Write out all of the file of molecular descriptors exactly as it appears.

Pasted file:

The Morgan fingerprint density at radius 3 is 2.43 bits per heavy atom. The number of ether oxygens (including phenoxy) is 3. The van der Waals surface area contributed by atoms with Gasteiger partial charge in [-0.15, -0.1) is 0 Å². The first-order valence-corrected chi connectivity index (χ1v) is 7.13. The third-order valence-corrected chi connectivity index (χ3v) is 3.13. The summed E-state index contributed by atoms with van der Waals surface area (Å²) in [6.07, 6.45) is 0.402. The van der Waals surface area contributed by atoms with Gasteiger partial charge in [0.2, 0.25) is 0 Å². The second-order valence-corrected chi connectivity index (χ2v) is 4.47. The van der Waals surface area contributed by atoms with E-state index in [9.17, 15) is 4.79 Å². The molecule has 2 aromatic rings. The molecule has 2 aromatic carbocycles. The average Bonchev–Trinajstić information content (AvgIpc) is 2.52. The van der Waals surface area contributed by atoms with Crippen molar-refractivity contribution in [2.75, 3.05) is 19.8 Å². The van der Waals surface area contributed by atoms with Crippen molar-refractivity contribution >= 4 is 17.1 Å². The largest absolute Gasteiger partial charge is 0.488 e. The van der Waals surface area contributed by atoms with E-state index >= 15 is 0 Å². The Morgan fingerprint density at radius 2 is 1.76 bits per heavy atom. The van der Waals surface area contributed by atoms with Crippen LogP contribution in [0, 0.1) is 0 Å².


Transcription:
The Morgan fingerprint density at radius 3 is 2.43 bits per heavy atom. The number of ether oxygens (including phenoxy) is 3. The van der Waals surface area contributed by atoms with Gasteiger partial charge in [-0.15, -0.1) is 0 Å². The first-order valence-corrected chi connectivity index (χ1v) is 7.13. The third-order valence-corrected chi connectivity index (χ3v) is 3.13. The summed E-state index contributed by atoms with van der Waals surface area (Å²) in [6.07, 6.45) is 0.402. The van der Waals surface area contributed by atoms with Gasteiger partial charge in [0.2, 0.25) is 0 Å². The second-order valence-corrected chi connectivity index (χ2v) is 4.47. The van der Waals surface area contributed by atoms with E-state index in [9.17, 15) is 4.79 Å². The molecule has 2 aromatic rings. The molecule has 2 aromatic carbocycles. The average Bonchev–Trinajstić information content (AvgIpc) is 2.52. The van der Waals surface area contributed by atoms with Crippen molar-refractivity contribution in [2.75, 3.05) is 19.8 Å². The van der Waals surface area contributed by atoms with Crippen molar-refractivity contribution >= 4 is 17.1 Å². The largest absolute Gasteiger partial charge is 0.488 e. The van der Waals surface area contributed by atoms with E-state index >= 15 is 0 Å². The Morgan fingerprint density at radius 2 is 1.76 bits per heavy atom. The van der Waals surface area contributed by atoms with Crippen LogP contribution in [0, 0.1) is 0 Å².